Understanding individual investors investment behavior in mutual funds

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  • 1. International Journal of Management (IJM), ISSN 0976 – 6502(Print), ISSN 0976 - 6510(Online), Volume 4, Issue 3, May- June (2013) 185 UNDERSTANDING INDIVIDUAL INVESTORS INVESTMENT BEHAVIOR IN MUTUAL FUNDS (A STUDY ON INVESTORS OF NORTH COASTAL ANDHRA PRADESH) Dr. K. Rakesh* Mr. V S M Srinivas** *Assistant Professor School of Management Studies MVGR College of Engineering Viziznagaram **Assistant Professor School of Management Studies MVGR College of Engineering Viziznagaram ABSTRACT After the Liberalization, Privatization & Globalization policy in India there was a drastic change in the market conditions and also there was changes observed in the behavioral and investment pattern of investor’s towards investments. After going through microscopic analysis it is found that the research was conducted in the space of financial risk adjusted returns, financial planning, investor’s behavior and so on. But there was no significant study was made to know the perceptions of the investor’s in making the investments in selected portfolios. Hence there exists a gap in the research. There must be a proper study to be conducted to find out behavioral elements of the investors to identify their attitude towards their investments. Hence, to fulfill the gap the following study has been initiated. Key Words: Behavioral, Investment pattern, Financial Planning, Perceptions, Attitude, Market conditions, Investor’s behavior INTERNATIONAL JOURNAL OF MANAGEMENT (IJM) ISSN 0976-6502 (Print) ISSN 0976-6510 (Online) Volume 4, Issue 3, (May - June 2013), pp. 185-198 © IAEME: www.iaeme.com/ijm.asp Journal Impact Factor (2013): 6.9071 (Calculated by GISI) www.jifactor.com IJM © I A E M E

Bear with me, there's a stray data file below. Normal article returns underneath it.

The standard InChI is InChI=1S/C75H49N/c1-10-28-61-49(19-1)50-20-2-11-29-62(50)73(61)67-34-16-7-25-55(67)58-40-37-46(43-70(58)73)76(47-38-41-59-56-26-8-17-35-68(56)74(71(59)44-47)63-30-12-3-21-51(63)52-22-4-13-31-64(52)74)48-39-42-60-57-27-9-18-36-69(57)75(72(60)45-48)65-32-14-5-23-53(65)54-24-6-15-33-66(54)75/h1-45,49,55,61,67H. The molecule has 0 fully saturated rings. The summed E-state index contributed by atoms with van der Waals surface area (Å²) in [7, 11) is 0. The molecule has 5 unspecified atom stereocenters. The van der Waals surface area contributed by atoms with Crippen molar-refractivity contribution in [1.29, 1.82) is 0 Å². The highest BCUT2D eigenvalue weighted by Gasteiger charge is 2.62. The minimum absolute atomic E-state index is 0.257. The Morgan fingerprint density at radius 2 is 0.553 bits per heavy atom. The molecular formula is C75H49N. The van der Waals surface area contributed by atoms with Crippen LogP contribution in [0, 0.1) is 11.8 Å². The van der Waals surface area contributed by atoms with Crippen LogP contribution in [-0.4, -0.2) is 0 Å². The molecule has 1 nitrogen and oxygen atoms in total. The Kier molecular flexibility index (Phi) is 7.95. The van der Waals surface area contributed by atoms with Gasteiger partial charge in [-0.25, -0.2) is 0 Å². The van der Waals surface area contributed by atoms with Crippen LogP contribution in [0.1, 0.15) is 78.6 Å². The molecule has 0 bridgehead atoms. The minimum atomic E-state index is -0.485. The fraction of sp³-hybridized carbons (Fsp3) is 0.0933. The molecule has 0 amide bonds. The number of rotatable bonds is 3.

• 2. International Journal of Management (IJM), ISSN 0976 – 6502(Print), ISSN 0976 - 6510(Online), Volume 4, Issue 3, May- June (2013) 186 Executive summary: The study was presented in following sub headings • Introduction • Review of literature • Analysis & Discussions • Suggestions • Conclusion. Introduction includes, introduction to investment, objective of the study, methodology adopted and limitations of the study. Review of literature includes various studies made on behavior of investors on various investments also some literature was collected on study of perception levels of investors in portfolio investments. Analysis and discussions include the study of investors profile and their effective mobilization of the investments, it would be fruitful to examine and understand their socio-economic characteristics that influence, their behavior and performance in a large measure. Therefore, an attempt is made in this section to present the socio-economic profile of selected investors of several companies. Finally there were some suggestions which were made out of our study. INTRODUCTION Investment is a term with several closely-related meanings in business management, finance and economics, related to saving or deferring consumption. An asset is usually purchased, or equivalently a deposit is made in a bank, in hopes of getting a future return or interest from it. The basic meaning of the term being an asset held to have some recurring or capital gains. It is an asset that is expected to give returns without any work on the asset price. The term "investment" is used differently in economics and in finance. Economists refer to a real investment (such as a machine or a house), while financial economists refer to a financial asset, such as money that is put into a bank or the market, which may then be used to buy a real asset. • In finance, the purchase of a financial product or other item of value with an expectation of favorable future returns. In general terms, investment means the use money in the hope of making more money. • In business, the purchase by a producer of a physical good, such as durable equipment or inventory, in the hope of improving future business. Economics In economics, investment is the production per unit time of goods which are not consumed but are to be used for future production. Examples include tangibles (such as building a railroad or factory) and intangibles (such as a year of schooling or on-the-job training). In measures of national income and output, gross investment I is also a component of Gross domestic product (GDP), given in the formula GDP = C + I + G + NX, where C is consumption, G is government spending, and NX is net exports. Thus investment is everything that remains of production after consumption, government spending, and exports are subtracted. Finance In finance, investment equals to cost of capital, like buying securities or other monetary (financial) assets in the money markets or capital markets, or in fairly liquid real assets, such as gold, real estate, or collectibles. Types of financial investments include shares, other equity investment, and bonds (including bonds denominated in foreign currencies).